An official guide to redundancy pay for directors
As the director of a limited company, you probably have some understanding of redundancy payments and how they apply to your employees, but few company directors know that they may also be entitled to claim statutory redundancy payments.
If your company is struggling financially, despite your best efforts to turn things around, voluntary liquidation may be your best option.
In this case, employees that have been working for the same employer for two years or more can expect to receive a statutory redundancy payment. This includes holiday pay and any salary arrears. Company directors who can prove their status as an employee of the company may also qualify for a number of statutory payments. This can provide a much needed financial buffer following the closure of a company.
Proving your status as an employee
To receive statutory redundancy payments following the liquidation of a company, directors must be able to prove that they had more than just an advisory or non-executive role in the running of the business. To do this, they must complete a form provided by the Insolvency Service that asks for details about:
- whether a contract of employment was in place
- if the director worked at least 16 hours a week
- whether the company has been incorporated for more than two years
- the details of the directors’ day-to-day responsibilities in the running of the company
If the company director can prove to the liquidator that they had a practical and ongoing role in the running of the company, took a salary using the PAYE scheme and had a similar relationship to the company as other employees, they may be eligible for statutory payments.
What type of contract was in place?
The type of employment contract that existed between a director and the company can have some bearing on how their status will be viewed by the liquidator. One of the first questions a liquidator will ask is what type of contract of employment existed – whether it’s written, oral or implied.
It is easiest to prove a director’s status as an employee where the contract was written, but a contract does not have to be written down to be legal. If, following discussions with the board, a director works similar hours to an employee, is paid through PAYE and has a similar relationship to the business, this oral or implied contract can still be sufficient for statutory entitlements to be paid. However, it will be more difficult to prove, and the liquidator will look at every aspect of the relationship before making a decision.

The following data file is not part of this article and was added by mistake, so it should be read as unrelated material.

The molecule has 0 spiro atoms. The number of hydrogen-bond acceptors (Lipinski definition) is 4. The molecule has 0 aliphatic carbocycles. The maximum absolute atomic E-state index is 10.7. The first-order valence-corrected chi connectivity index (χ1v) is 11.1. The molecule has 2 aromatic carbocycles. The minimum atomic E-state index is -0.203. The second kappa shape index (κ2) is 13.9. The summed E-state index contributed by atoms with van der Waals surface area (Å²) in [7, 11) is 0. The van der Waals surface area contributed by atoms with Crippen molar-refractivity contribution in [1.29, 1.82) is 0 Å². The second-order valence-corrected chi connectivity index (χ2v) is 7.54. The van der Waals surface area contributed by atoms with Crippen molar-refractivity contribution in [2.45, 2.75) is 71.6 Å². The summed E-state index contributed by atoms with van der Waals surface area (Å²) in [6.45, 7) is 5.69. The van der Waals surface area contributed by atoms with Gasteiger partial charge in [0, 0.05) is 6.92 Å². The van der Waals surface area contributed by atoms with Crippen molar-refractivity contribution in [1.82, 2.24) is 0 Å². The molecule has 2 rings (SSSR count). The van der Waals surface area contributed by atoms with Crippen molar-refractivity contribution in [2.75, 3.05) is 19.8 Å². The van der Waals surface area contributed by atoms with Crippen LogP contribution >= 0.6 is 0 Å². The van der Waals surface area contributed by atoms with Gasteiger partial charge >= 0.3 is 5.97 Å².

The key lesson here for directors is to make sure that you can easily prove your employment by having a contract of employment in force.
How to make a claim for redundancy pay
Any company employees that are entitled to do so can use the Redundancy Payments Service, part of the government’s Insolvency Service, to claim their statutory redundancy pay. Claims for redundancy payments should usually be made within six months of the date of liquidation, although this can be extended to 12 months, in some cases.
The claims, if accepted, will then be paid by the National Insurance Fund. The first step in making a claim is to discuss your circumstances with the liquidator and complete the Insolvency Service form.
There are a number of statutory payments available to company directors if their status as a company employee has been proven. These include:
If you were made redundant on or after 6 April 2018, you would be able to claim redundancy pay of £508 per week, up to a maximum of £15,240 (capped at 20 years of service).
You will receive, according to your age:
- under 22 – half a week’s pay for every year of service
- between 22 and 40 – one week’s pay for every year of service
- 41 years old or older – a week-and-a-half’s pay for every year of service
Salary and holiday pay
You will also be entitled to claim for unpaid wages up to a maximum of eight weeks, and up to six weeks of holiday pay for holiday accrued but not taken.
Payment instead of notice applies in redundancy cases, which means your employment can be ended without notice being given. In this case, you will be paid one week’s pay for each year of full employment (up to a maximum of 12 weeks), instead of receiving notice. As well as the basic pay you would have received during the notice period, you may also receive payment for any extras included in your employment contract.
The message is clear: if you are a director, you should have an employment contract in place, providing a start date, entitlement, position and your role.